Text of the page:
Have you ever been in love? Horrible isn’t it? It makes you so vulnerable. . . . You build up all these defenses, you build up a whole suit of armor, so that nothing can hurt you, then one stupid person, no different from any other stupid person, wanders into your stupid life. . . . They did something dumb one day, like kiss you or smile at you, and then your life isn’t your own anymore. Love takes hostages. It gets inside you.
Stephanie Coontz On The Past, Present, And Future Of Marriage
One quality that helps a marriage work is when partners respect each other and are each grateful for what the other brings to the relationship. Relationships run on an economy of gratitude. And if your partner needs to change his or her behavior, it’s important to ask for that change without attributing bad motives to the behavior. When you do argue, or when your partner gets angry, look for the soft emotion under the hard one and talk to that. A belief in the goodwill of the other person is critical.
For most of history it was inconceivable that people would choose their mates on the basis of something as fragile and irrational as love and then focus all their sexual, intimate, and altruistic desires on the resulting marriage.
The first time the married man tells you to kneel and wait for him, you are at home in your pajamas. He is at work, and his text arrives over your phone: how fast can you put on a sexy outfit complete with shoes and unlock your door and be kneeling silent in your apartment when i come in.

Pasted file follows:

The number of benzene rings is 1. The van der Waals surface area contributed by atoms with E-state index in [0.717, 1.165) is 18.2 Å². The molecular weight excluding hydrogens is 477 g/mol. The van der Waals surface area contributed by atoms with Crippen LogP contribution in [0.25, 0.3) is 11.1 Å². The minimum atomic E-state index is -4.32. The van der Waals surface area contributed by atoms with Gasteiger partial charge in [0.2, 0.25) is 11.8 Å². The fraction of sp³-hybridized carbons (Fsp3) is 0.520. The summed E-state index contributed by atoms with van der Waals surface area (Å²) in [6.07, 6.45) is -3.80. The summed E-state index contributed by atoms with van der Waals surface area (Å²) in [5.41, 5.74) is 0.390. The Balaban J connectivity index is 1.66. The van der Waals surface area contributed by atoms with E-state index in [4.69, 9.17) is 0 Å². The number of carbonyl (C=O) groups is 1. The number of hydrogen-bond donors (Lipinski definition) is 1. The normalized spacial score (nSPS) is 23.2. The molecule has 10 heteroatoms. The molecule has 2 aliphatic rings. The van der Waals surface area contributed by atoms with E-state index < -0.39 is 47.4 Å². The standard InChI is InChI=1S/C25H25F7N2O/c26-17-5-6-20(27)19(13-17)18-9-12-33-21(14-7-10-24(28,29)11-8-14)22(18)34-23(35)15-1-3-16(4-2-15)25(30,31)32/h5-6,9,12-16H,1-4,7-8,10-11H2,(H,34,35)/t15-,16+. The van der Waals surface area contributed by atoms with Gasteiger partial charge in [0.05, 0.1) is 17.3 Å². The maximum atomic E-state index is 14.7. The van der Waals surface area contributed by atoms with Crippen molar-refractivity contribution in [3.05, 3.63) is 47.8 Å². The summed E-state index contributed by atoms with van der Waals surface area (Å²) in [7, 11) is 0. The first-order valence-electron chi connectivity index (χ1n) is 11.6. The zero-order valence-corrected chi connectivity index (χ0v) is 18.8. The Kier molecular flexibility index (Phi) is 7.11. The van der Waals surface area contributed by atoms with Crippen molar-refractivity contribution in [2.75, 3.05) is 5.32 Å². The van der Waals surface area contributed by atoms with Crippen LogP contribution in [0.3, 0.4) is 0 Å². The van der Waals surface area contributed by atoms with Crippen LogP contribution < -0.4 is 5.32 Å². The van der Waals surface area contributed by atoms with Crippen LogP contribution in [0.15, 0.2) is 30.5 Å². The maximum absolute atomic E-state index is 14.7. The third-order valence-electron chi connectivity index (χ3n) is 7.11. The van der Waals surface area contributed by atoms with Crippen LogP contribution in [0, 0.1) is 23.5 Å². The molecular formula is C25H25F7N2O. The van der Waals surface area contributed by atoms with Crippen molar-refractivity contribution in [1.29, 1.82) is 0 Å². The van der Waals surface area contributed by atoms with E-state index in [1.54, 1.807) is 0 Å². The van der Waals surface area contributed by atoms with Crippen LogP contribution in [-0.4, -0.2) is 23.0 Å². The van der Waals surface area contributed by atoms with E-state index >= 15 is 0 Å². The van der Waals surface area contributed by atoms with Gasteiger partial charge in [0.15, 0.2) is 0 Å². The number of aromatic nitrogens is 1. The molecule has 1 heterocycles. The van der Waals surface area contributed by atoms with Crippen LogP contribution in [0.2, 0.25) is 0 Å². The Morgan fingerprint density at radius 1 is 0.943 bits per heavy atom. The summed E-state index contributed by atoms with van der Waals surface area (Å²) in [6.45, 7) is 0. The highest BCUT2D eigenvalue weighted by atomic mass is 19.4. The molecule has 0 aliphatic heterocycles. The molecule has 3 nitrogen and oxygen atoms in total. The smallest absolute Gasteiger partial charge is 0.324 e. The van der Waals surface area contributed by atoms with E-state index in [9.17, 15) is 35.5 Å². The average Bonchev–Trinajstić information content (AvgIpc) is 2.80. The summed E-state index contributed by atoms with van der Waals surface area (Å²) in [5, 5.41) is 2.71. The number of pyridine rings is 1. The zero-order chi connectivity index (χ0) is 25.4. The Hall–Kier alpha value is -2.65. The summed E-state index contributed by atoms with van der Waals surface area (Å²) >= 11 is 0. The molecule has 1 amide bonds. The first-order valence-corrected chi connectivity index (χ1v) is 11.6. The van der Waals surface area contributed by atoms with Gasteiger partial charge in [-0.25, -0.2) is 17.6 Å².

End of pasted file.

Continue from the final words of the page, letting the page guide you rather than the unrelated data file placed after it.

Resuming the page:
She neglects to mention the coins that dot the walkway in front of the prison’s main doors. As you leave, you bend over for a penny and discover the coin is sticky with ejaculate. Cheers and howls erupt from the many floors above your head, and more coins rain down, along with obscene invitations. You drop the penny and wipe your fingers on your pants, but the damage is done. They now have your measure.
We started to keep a list — not just a traditional list of birds but a record of two lives coming together. We were strict, allowing on it only birds we saw in tandem. Anything experienced without the other didn’t count anymore. That first bird, Bullock’s oriole — black and white with a bright-orange belly — coincided with our first kiss, under a cloudless sky at Sunol Regional Wilderness Area.
As the train slows down approaching Sunnyside, I look out the window for the spot where Harry jumped to his death. It’s marked by a tree still pinned with a few tattered ribbons and plastic flowers in Harry’s honor. “You fat fuck,” I whisper. “Who am I supposed to jam with now?”